4 Things You Should NOT Use for Revit Visibility
In the previous post I stated that you need to have a plan for visibility on each project. In my experience, the primary aspects of your approach should include proper view ranges and turning off visibility with categories and filters. In other words, set the View Range for each plan view. Next, in the Visibility/Graphic Overrides dialog, turn off the visibility for the categories that should not appear. Then create filters to control the visibility of elements of the same category, such as duct and piping systems and conduit and cable tray runs.
That simple approach should be used for the majority of your views. However, there are several additional controls that can be used. In my opinion, the following 4 visibility controls should not be a part of your plan.
Let me start by confessing that I have used worksets for visibility before – when I started back in 2009! However, I have learned quite a bit since then, and I do not believe you should use worksets for visibility. And to clarify, I mean visibility for your actual documentation. You can use the workset visibility controls as you model in your working views if you wish.
To begin my argument, modeling on the wrong workset is the number one mistake I see new users make. And when I’m helping people learn Revit, I’m not even upset by that. There are several other things they must consider, so I don’t worry too much about worksets early on. Even experienced users can model on the wrong workset. With that said, why rely on worksets for visibility?
On the MEP side, systems are extremely important. Systems can be used to control line styles, such as line color and line pattern. Worksets cannot be used to control line styles. While you could create a workset for each system type, you will still need to create actual system types that can be used for visibility. So why duplicate the work?
And when it comes to large projects, such as high rises, you will likely need to create worksets for each level or a group of levels. That way you can close lower level worksets when working on higher levels and vice versa. If you’re relying on worksets for visibility, then you have to duplicate all your worksets for system types for the various levels. And then the team must create systems with the correct system type AND on the correct workset – along with the correct elevation, size, and so on.
In summary, using worksets for visibility can actually add to the complexity of your workflow. Worksets should be used for what they were designed for – a high level grouping of work.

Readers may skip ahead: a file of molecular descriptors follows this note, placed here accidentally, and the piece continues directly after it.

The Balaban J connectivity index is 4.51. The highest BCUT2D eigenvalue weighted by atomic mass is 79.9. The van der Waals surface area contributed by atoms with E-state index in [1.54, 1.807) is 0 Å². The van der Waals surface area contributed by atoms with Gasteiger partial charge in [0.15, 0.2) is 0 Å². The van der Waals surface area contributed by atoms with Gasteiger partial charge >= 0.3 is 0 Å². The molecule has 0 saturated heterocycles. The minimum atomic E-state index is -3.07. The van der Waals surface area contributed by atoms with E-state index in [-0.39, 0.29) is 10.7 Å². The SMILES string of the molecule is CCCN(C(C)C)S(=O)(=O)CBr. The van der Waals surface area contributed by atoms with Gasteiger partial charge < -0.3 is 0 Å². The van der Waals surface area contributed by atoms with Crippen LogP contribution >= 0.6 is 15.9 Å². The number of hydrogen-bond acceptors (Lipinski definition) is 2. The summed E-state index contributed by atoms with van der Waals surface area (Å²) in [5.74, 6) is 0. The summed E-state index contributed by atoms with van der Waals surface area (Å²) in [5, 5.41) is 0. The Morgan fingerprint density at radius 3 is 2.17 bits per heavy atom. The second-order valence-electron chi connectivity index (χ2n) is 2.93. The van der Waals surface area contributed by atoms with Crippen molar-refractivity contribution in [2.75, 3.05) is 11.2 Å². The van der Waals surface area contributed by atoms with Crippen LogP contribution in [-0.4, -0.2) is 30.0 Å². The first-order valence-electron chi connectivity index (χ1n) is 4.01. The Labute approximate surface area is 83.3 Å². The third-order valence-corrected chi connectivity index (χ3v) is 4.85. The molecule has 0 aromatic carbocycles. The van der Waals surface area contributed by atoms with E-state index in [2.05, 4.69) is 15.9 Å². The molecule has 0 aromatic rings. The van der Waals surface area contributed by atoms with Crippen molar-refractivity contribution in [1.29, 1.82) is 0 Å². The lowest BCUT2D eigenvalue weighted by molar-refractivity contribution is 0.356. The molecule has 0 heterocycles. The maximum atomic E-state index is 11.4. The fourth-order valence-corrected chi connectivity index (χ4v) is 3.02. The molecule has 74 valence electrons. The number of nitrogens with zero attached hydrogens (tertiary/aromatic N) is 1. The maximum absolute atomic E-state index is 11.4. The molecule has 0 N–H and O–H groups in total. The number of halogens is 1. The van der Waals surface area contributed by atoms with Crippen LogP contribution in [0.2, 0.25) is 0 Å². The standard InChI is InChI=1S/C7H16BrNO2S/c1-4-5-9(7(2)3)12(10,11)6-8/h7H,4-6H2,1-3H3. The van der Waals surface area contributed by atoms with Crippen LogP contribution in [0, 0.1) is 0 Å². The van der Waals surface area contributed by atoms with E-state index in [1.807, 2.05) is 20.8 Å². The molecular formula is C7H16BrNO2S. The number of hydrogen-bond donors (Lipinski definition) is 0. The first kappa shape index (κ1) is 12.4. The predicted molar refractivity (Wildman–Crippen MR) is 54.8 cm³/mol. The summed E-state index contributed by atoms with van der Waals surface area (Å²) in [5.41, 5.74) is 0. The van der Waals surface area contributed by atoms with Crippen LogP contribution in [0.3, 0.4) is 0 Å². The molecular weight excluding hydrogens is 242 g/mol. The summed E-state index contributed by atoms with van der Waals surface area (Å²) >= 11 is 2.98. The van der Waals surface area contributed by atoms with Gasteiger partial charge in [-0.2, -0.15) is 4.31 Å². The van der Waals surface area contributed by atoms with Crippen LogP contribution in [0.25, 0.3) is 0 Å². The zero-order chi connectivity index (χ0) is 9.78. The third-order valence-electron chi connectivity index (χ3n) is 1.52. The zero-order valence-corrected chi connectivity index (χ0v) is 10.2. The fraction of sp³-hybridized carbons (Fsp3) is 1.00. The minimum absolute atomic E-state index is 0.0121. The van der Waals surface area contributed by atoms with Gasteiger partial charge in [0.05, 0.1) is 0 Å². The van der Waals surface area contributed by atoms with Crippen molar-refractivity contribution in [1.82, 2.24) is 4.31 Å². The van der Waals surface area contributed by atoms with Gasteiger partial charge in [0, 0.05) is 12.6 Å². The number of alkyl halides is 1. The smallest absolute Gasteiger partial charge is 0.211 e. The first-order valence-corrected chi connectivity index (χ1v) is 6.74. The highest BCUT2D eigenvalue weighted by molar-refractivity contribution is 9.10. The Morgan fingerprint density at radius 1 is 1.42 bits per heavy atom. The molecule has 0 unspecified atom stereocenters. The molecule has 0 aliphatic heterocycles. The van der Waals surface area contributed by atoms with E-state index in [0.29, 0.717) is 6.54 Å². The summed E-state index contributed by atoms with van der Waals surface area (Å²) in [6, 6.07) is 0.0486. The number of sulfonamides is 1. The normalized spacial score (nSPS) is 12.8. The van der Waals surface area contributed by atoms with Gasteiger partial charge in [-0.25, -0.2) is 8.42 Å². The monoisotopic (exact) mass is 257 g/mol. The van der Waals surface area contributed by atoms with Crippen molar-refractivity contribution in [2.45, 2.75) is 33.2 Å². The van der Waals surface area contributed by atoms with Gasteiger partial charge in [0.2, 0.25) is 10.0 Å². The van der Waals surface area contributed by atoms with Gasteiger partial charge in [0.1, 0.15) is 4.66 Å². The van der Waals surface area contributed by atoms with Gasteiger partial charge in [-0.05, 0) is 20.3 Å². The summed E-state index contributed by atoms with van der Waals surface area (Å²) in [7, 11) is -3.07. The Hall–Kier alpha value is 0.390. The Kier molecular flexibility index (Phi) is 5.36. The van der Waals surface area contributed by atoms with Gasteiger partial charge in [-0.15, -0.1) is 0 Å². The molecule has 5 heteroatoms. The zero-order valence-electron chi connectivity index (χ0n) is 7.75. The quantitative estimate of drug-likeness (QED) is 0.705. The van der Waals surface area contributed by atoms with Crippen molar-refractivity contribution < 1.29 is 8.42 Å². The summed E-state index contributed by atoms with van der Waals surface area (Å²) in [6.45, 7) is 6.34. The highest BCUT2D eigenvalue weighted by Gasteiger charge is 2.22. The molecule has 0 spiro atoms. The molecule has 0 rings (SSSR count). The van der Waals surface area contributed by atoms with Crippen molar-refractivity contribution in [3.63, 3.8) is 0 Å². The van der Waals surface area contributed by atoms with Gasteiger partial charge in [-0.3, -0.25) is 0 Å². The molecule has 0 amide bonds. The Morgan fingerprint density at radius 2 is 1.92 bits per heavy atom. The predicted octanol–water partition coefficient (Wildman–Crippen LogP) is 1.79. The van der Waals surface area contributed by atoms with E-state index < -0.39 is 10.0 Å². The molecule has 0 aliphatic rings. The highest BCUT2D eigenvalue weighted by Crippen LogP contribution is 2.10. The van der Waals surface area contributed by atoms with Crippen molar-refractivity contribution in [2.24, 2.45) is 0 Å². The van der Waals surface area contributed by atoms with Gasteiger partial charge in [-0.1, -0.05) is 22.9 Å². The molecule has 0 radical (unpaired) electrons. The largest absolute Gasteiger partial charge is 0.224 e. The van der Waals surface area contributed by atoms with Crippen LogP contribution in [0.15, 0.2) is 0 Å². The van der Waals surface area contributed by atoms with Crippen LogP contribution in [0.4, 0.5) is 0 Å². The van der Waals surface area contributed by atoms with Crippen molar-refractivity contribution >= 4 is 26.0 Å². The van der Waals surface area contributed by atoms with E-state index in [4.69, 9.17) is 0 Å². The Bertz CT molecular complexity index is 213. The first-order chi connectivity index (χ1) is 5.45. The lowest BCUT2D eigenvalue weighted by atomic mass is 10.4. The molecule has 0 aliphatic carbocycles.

Hiding individual elements can really cause a mess. It’s a very quick process to hide something but finding or tracking those hidden elements can be difficult. You cannot simply open a dialog and see which category or filter is off. You have to use Reveal Hidden Elements and sort through something like this:
When an entire team starts hiding individual elements, you can have a nightmare on your hands. Did it actually get modeled? Where is it? Did it get duplicated because someone didn’t think it was there? Why are there so many in the BOM?
I love filters. They are great for visibility. However, you should never have 100 filters added to a view! In my opinion, 10-15 should be the maximum number you have. I should put an asterisk next to this statement though because I know there are some extremely large and complex projects that use Revit that have more. But 10-15 is my rule of thumb. 15 is also the number of filters that appear on the Filters tab of the Visibility/Graphic Overrides dialog at the default size on a 1920×1080 monitor. So people don’t have to scroll through a list.
When it comes to visibility with filters, it only takes one filter that is off. So if there are several filters with several different rules, it only takes one that can turn an element off. Going on a hunt through filters is a good way to eat up some time.
I’ll cover filters more in another post, but you can have inclusion filters and exclusion filters. Having a solid set of both and a good plan to use them can set you up for success.
Over the years I’ve seen a lot of weird stuff, and I’m sure that will continue. Weird stuff can happen when there’s not a plan in place, and people are not both informed of the plan and held accountable to the plan. Some examples I’ve seen are using the Linework tool with the Invisible lines line style, placing masking regions over elements, placing other elements over elements, and creating several unnecessary phases and phase filters.
In my experience, the primary aspects of your approach should include proper view ranges and turning off visibility with categories and filters. In other words, set the View Range for each plan view. Next, in the Visibility/Graphic Overrides dialog, turn off the visibility for the categories that should not appear. Then create filters to control the visibility of elements of the same category.